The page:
REDUCING THE COSTS & EASING THE PROCESS OF APPRAISAL

 

Appraisal costs can be kept lower when (a) the appraiser asks the right questions at the right time and works efficiently; (b) clients do or provide things which in other cases the appraiser would have to, (c) clients take steps that enable the appraiser to work more efficiently. All of this rests on the fact that appraisal charges are time charges.

IS IT WORTH AN APPRAISAL (AND OF WHAT TYPE)? First and foremost, if we think the type of appraisal you desire for the materials that you have does not justify the costs, we'll tell you and tell you why, and suggest and discuss alternatives.

CLARITY. Appraisal costs are usually reduced when client needs are clarified. Often a phone call or two suffices to attain this, but some situations require more. Here are some question/issues that may be useful:

CERTAINTY: For example, if we are told "there is nothing to be appraised in that room (box, range of bookcases, etc.), we won't waste time opening, or going into that box, room or range. However: if you're unsure about anything (or unsure about someone else's judgment or if their judgments or identifications or labeling were made for purposes other than that now at hand), it may be best for you to be conservative and check or have us check.

drawers of material

INVENTORY: Appraisal costs can be reduced when the client provides a usable inventory. Even a partial inventory can be useful to the appraiser and reduce costs. However, we urge potential clients NOT to start any new inventory process (or lists or calendars, etc.) UNTIL they speak with us. We emphasize this strongly. We'll be happy to share some "wasted effort" stories with you!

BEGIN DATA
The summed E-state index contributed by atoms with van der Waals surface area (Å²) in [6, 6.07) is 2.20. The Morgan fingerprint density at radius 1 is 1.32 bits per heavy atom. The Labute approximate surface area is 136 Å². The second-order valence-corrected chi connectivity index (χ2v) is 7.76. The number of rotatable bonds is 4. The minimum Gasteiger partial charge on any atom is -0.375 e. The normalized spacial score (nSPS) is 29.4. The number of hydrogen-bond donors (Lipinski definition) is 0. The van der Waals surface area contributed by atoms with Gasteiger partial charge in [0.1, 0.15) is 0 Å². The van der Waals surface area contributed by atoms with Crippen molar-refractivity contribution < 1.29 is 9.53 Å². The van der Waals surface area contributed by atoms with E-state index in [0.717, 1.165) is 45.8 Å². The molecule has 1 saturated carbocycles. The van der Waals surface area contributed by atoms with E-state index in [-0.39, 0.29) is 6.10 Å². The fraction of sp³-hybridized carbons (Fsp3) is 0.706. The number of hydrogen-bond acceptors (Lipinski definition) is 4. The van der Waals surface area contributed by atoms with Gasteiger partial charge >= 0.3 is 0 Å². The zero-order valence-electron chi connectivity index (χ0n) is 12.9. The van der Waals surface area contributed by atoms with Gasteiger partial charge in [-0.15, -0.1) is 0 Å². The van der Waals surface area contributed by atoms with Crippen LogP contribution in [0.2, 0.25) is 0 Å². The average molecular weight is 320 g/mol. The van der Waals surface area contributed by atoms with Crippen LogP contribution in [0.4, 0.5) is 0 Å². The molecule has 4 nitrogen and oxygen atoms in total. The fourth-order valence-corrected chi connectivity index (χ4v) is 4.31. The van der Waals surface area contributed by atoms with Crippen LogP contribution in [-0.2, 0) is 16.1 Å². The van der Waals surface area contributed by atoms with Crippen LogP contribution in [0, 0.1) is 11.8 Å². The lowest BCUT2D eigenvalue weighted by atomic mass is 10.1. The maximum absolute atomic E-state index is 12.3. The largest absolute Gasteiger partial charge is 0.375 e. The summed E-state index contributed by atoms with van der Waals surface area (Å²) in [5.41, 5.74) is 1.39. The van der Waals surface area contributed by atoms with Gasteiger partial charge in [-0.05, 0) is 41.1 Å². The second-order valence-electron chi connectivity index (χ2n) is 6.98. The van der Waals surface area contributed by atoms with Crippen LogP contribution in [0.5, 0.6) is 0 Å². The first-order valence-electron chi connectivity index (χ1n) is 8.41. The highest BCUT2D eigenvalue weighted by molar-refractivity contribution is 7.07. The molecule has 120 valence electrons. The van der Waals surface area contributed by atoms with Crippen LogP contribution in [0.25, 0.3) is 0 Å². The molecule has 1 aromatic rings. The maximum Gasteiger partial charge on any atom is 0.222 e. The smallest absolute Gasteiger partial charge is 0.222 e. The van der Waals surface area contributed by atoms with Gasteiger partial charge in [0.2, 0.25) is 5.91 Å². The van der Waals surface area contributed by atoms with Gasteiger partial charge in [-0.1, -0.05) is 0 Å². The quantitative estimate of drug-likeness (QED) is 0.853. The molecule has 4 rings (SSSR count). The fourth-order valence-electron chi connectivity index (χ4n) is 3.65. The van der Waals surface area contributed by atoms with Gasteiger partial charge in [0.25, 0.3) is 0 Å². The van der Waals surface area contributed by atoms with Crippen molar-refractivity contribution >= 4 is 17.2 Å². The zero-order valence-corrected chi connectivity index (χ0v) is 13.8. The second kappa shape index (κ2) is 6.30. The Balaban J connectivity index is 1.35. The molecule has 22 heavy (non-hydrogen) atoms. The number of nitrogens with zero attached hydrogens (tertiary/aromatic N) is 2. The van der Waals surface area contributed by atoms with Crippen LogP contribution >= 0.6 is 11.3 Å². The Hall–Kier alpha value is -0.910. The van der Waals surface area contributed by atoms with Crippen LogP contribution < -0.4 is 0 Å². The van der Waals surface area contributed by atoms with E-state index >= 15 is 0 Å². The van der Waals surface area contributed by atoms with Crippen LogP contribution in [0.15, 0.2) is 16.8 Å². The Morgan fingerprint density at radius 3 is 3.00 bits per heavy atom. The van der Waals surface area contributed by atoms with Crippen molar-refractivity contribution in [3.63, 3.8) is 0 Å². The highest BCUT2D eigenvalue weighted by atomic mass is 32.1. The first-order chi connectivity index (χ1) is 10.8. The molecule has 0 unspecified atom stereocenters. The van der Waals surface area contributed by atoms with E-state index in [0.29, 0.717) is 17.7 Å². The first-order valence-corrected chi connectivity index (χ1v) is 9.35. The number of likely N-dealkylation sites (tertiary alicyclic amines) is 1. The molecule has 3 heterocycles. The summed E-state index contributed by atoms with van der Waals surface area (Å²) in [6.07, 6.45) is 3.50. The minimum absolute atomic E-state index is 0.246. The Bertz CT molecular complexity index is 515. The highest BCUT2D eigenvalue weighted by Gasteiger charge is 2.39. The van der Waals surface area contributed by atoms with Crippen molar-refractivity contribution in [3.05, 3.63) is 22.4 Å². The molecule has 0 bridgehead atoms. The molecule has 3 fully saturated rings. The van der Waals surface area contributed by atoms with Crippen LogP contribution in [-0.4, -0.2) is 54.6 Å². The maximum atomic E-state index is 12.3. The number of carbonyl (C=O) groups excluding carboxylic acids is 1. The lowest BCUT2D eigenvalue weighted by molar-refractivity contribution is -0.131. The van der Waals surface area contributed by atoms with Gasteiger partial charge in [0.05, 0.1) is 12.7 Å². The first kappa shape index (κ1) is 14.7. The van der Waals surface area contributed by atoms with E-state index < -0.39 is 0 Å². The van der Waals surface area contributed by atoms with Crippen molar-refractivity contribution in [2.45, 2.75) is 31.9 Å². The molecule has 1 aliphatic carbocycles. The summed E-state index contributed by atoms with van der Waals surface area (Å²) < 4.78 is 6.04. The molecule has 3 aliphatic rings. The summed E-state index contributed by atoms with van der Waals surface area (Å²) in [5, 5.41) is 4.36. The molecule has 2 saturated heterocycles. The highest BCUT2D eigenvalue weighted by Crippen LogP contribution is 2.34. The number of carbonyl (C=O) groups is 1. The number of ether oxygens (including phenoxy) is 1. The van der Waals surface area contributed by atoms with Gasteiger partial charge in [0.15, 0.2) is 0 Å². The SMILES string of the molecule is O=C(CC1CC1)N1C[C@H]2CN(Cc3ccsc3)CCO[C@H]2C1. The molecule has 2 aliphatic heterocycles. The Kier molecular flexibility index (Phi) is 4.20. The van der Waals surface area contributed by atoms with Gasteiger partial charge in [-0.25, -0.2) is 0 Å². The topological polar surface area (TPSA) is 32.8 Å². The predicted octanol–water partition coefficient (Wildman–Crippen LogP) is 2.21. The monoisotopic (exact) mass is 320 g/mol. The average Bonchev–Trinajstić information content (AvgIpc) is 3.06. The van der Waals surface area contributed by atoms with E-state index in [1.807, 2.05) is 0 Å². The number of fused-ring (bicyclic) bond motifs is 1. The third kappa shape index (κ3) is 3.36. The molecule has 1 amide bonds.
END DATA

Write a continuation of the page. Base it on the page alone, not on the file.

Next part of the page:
PHYSICAL ORGANIZATION: Appraisal time--and thus costs--can be markedly reduced if the material is easily accessible. Books (or manuscript boxes) on shelves are easier to appraise than those in boxes, or those stacked on tables or, worse, on the floor. But, we urge potential clients NOT to organize or reorganize materials to be appraised UNTIL they talk to us. In general, what appraisers need is easy access rather than any particular organization. We'll be pleased to discuss specifics.

PHYSICAL ARRANGEMENTS: One thinks of Hemingway's "...a clean, well-lighted place." Convenient flat surfaces, light, electricity, space to move. The worst case is a storage unit packed nearly full with only 15" wide aisles, and no electricity. However, we've worked in all sorts of places. In one case, the client provided an assistant (already on their payroll) to help move boxes. In another case, a shelf list (available only in card form) was Xeroxed for us in advance of our on-site work. In one appraisal--where an inventory on a database program was available--we asked for printouts using different organization than that which the client used for their purposes. Once we asked client to provide 50 assembled banker's boxes.

DO AND DON'T: Please don't reorganize (books, boxes, etc.) during an appraisal-unless you check with us. Please do ask questions and express concerns at any point.

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